If your newborn has nasal congestion, they likely develop an immune system. This is normal. The tiny passages in their noses are just beginning to develop so that they may sneeze quite. This is their body’s natural way of clearing out the nasal passages of irritants. However, if your newborn continues to sneeze, it may be an underlying medical condition.
Other causes of baby nasal congestion include viral infections and cigarette smoke. A common cold can also cause congestion. Regardless of the cause, it can make eating and drinking difficult for your baby. Here’s a look at some common causes and treatment methods for nasal congestion in newborns. Once you understand what’s causing your baby’s nasal congestion, you can help them feel better!
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First, consider a warm shower for your newborn. This will help clear their nasal passages and help them breathe more easily. Next, swabbing excess mucus from their nostrils with a wet cotton swab. Remember that your newborn is highly sensitive to the air around them. As much as possible, avoid air pollution. You can also use an air filter in your home to help reduce exposure to allergens.
If the nasal congestion is causing your baby to stop eating or breathing, you should consult your baby’s pediatrician immediately. In addition to addressing any medical issues, your doctor will ask about any unusual symptoms your baby might be experiencing. Your pediatrician will discuss all possible treatment options with you and your baby.
Depending on the cause, you may need to see a pediatrician or emergency room. Your newborn may have nasal congestion or post-nasal drip. Typically, a runny nose is normal, but you should always contact a pediatrician if your child doesn’t respond to medication. If you suspect a serious health condition, call the doctor right away. If the baby has a fever or yellow mucus, a doctor will be able to prescribe a suitable medication for the child.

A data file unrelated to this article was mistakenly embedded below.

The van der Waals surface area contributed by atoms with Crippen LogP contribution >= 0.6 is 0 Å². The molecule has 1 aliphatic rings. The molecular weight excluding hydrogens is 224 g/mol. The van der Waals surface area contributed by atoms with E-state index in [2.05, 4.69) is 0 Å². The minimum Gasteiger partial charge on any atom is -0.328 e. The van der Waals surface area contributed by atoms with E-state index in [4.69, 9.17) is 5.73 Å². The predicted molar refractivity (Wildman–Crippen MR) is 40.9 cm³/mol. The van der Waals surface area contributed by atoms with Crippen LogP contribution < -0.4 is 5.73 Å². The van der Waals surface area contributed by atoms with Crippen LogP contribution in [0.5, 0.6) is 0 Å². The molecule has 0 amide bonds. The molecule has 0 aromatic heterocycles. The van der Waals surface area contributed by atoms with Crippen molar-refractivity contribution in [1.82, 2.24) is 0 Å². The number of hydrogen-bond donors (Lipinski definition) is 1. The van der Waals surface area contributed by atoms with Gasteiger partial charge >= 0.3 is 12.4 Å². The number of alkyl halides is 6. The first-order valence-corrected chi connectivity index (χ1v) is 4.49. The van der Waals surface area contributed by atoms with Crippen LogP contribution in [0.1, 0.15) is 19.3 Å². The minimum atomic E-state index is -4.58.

Your baby can be relieved from nasal congestion with saline spray or drops. The best way to use these products is to apply them directly to the affected nasal passages. Using the saline drops will loosen the mucus clogging the nose and throat.
The symptoms of a cold are typically a runny nose and nasal congestion. Babies are susceptible to colds because their immune systems have not yet developed to fight off common illnesses. Although common colds are irritating and can last for 10 to 14 days, it is important to consult a physician if your newborn has a fever or other signs of an illness.
A nasal aspirator is another option parents can use to get rid of excess mucus from their baby’s nose. These devices look like small tubes and are operated by electrical currents. Although some parents use these devices, they are not recommended for babies with chronic nasal congestion. However, few research studies suggest they are safe.
When your child cannot breathe through his nose, a saline nasal spray may help loosen the mucus. It is also an effective way to open the blocked nose. It can be used as often as four times a day. If you cannot find a saline nasal spray, you can buy a bottle at a pharmacy.
Don’t be in the steam for too long, as this can make the baby too warm. Another way to open up the air is by using a folded towel to elevate the head of the newborn when they sleep. This will allow mucus to drain from the nose, which will keep the stomach acid in the tummy, preventing swelling.